Not only me, but previous biographers of MGR like Kannan have been handicapped by the non-availability of MGR’s personal letters. Thus, in comparative terms, our ‘approximation’ of MGR’s life has to be a poor one to that of respected Americans handled by elite biographers like Carlos Baker and Robert Caros.
Visit by Eelam Politicians in Feb. 1972
One particular episode which happened in Feb 1972 was the visit by Eelam politicians S.J.V. Chelvanayakam and A. Amirthalingam to Chennai. Neither Karunanidhi nor MGR makes mention about this visit, in their autobiographies. What transpired between Eelam’s then leading politicians and the two protagonists of DMK party is lost to history. At that time, MGR was ‘still’ affiliated to DMK. Few salient points to note were, (1) TULF was not formed then. Thus, Chelvanayakam and Amirthalingam met the DMK leaders as representatives of the Federal Party. While Chelvanayakam was in parliament, Amirthalingam was not. (2) This was immediately after the formation and recognition of Bangladesh. Probably the design was to exploit the ‘cordial relationship’ Karunanidhi (then holding the position of Chief Minister of Tamil Nadu) had with Indira Gandhi, towards their favor. Eelam Tamil leaders, knowing that Indira had a ‘warm’ relationship with Sirimavo Bandaranaike (the then Sri Lankan prime minister) wished to impress upon Indira, the gloomy prospects faced by the Tamils, when Sri Lanka becomes a republic in May 1972.
According to Chelvanayakam’s biographer A.J. Wilson, “Chelvanayakam was welcomed in Madras by leaders of both DMKs and of Congress (I). On this occasion he reiterated the position that the Tamil people had been forced (by the Sinhalese) into a position ‘in which only separation could save them’.” The footnote provided by Wilson to this sentence was revealing. Though Wilson was mistaken on the chronology of DMK (In Feb. 1972, there was only one DMK, and MGR’s off-shoot party came into existence only in October 1972), he provides the (then) hidden thoughts of Amirthalingam and his mentor. It is as follows:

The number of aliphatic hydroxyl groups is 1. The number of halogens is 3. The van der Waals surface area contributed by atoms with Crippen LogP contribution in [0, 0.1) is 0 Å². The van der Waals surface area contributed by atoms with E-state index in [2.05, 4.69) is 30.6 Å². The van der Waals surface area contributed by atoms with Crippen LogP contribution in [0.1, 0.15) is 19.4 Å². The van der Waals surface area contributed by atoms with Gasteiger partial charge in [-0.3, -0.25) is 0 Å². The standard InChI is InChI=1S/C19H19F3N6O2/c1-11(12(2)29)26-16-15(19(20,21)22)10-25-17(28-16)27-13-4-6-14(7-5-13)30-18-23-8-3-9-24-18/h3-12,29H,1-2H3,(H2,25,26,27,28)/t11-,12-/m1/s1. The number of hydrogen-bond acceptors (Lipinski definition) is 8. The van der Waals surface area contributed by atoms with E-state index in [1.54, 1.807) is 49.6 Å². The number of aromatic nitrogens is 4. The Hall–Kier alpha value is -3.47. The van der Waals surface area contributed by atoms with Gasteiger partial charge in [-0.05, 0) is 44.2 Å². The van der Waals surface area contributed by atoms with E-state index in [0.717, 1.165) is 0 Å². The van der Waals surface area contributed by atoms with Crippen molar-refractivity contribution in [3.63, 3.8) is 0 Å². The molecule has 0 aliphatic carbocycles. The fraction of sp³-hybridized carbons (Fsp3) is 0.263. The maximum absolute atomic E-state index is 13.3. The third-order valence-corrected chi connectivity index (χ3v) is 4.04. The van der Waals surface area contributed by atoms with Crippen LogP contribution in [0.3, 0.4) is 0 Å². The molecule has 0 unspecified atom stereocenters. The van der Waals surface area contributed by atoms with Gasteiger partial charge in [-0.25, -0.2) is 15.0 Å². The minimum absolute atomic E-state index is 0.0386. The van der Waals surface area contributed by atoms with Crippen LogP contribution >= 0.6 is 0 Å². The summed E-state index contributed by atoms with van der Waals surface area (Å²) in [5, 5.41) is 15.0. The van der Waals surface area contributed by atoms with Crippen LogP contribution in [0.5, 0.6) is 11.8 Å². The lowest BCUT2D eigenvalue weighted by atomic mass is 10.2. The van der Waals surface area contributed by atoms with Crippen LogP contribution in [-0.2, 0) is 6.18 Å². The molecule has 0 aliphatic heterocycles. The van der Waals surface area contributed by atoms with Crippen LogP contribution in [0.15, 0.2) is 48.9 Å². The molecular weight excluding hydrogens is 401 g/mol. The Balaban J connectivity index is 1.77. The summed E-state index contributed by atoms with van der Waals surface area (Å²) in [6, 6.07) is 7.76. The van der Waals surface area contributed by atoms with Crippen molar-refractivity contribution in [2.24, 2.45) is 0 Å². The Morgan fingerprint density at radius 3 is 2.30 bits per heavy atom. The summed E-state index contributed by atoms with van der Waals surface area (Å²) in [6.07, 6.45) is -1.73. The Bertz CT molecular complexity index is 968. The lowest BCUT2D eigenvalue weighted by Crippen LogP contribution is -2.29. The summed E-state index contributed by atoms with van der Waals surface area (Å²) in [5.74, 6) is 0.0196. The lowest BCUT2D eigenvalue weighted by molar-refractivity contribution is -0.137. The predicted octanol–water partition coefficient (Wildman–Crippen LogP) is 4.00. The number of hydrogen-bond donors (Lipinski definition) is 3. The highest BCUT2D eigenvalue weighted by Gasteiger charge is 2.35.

“Amirthalingam mentioned to this writer that Chelvanyakam was so ‘filled with horror’ at the atrocities and brutal conduct of the Sri Lanka army (99% Sinhalese) that he insisted on going to Madras with him despite failing health. It was politically necessary that they should meet the leaders of the two rival DMKs, M.G. Ramachandran and M. Karunanidhi, since the two parties were more or less equipoised. Their plan was to request both leaders to put pressure on Mrs. Gandhi to intervene to protect the civilian population in the Tamil areas. Neither of them intended to urge an Indian military occupation. Mrs Gandhi was approached but with no tangible results. Both DMK’s were favourably disposed at this time (c. 1972) to Chelvanayakam and the TULF.”
Or could it be that, even in February 1972, Eelam Tamil leaders had a premonition (or some sort of ‘gathered intelligence’ from now-undecipherable sources) that MGR was looking for an ‘exit route’ from DMK, and was being pulled into the Indira Congress orbit?
MGR the ‘artiste’ or MGR the politician?